When did the movie’s racial undertones become apparent to you?
I don't know if they're undertones, but it was like the first scene. The taboo of watching a black guy walk through a white neighborhood is a very indelible mark of our time, borrowing kind of from Trayvon Martin and everything that's happened after. From the minute I read that scene, I was like, "Here we fucking go, let's do this." And from the minute I read that scene, I wanted to be involved. I hadn't met the character of Rose yet, I didn't know what she was about, but I didn't really need to know that much more before I decided I wanted to be part of it.
Switching to Girls, what was your reaction when you read Marnie’s final scene?
I cried because I realized it was the last Girls script I was ever going to read. And each script has been so good, and I'm so spoiled, and it was just really sad.
Were you happy with where her character ends up?
Yeah, it felt totally right. And I think people that have been fans of the show for a long time and know the DNA of the show will feel the same way because we love a gray area on our show.
Are you telling us the ending will be ambiguous in some way?
Yeah, well, it's not tidy. Our show wasn't ever going to have a Six Feet Under-style ending, but I think fans of our show probably know that, and as much as we like to have all the answers, I think it's also nice to imagine the girls just moving around the world with the rest of us.
There’s been a lot of discussion around the legacy of Girls. What do you think it’s going to be?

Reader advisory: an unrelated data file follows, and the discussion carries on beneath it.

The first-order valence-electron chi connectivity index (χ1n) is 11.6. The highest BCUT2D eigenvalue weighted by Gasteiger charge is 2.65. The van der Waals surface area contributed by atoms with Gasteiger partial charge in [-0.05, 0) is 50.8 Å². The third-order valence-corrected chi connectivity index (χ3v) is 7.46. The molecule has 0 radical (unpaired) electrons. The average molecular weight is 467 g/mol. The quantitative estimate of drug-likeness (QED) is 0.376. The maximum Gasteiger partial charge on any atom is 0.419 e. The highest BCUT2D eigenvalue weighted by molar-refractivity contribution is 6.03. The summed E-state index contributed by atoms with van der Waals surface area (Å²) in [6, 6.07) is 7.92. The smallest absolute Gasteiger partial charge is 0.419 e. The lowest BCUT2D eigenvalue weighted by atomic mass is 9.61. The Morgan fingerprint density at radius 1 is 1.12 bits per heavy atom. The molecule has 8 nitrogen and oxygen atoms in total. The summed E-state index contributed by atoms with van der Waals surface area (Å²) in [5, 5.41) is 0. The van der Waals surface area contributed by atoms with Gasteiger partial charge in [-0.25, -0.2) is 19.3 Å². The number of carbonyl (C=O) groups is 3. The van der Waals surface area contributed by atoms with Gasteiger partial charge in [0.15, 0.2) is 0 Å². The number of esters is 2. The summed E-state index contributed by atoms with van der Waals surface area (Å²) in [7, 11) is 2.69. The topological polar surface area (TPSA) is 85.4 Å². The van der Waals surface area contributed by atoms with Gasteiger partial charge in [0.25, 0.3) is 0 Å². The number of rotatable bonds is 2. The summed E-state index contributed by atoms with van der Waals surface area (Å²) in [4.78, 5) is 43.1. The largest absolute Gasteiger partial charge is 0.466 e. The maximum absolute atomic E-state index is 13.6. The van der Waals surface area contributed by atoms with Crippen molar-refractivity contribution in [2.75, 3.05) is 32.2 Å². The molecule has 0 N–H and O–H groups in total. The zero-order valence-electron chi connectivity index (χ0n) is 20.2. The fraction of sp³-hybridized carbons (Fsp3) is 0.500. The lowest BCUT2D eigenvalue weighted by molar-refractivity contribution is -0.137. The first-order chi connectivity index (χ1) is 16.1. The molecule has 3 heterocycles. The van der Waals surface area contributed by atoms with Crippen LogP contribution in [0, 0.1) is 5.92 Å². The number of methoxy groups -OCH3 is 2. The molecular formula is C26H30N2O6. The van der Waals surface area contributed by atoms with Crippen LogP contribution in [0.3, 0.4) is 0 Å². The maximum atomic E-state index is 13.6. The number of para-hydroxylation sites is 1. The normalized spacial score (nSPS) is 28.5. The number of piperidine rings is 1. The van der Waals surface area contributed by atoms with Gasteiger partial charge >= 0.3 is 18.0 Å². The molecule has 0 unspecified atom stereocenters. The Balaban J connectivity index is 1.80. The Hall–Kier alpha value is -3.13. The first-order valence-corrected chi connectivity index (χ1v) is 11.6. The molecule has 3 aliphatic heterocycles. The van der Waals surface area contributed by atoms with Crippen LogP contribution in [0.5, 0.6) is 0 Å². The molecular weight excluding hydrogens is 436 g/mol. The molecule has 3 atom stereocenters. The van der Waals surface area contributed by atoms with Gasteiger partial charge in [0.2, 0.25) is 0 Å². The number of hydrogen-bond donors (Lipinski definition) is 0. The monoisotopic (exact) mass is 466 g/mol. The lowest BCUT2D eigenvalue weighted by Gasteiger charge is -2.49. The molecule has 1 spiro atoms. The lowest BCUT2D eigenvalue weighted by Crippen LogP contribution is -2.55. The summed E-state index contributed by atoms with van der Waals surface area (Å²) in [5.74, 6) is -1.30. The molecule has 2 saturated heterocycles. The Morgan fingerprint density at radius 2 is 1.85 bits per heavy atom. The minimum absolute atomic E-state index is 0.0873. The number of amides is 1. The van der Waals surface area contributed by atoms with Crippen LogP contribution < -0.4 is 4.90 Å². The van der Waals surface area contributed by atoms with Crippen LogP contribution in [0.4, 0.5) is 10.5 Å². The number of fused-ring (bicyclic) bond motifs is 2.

Gosh, I feel like I need some distance. I think, in general, it's an aesthetic that maybe wasn't as prevalent before, where we got to see young women depicted in a kind of brutal realism without the sheen and gloss of a glamorous depiction. And I think that in and of itself, it was kind of radical, and is blissfully less so at this point. I don't know how much of that is just a coincidence of timing, of other people's voices being promoted, but we share the same aesthetic. I'm sure that a lot of pitches in Hollywood have been like, “It's like Girls, but blank.” I think that's really cool because our DNA is real honesty and that kind of realism that doesn't let you indulge in any kind of fantasy or escapism. There is nothing aspirational about it, so I think that's really cool, and I think that's a new tone.
Do you feel like the success of Girls has handed you a double-edged sword? On the one hand, you’ve been presented with so much opportunity, and on the other, you have to worry about people seeing you as Marnie.
A little bit, but that's sort of what motivated me to do this movie, for example, and one of the luxuries that Girls provided me is the stability that will allow me to be selective going forward. I've sort of scratched the itch of playing Marnie, so to speak. I don't feel a burning need to play someone like her again.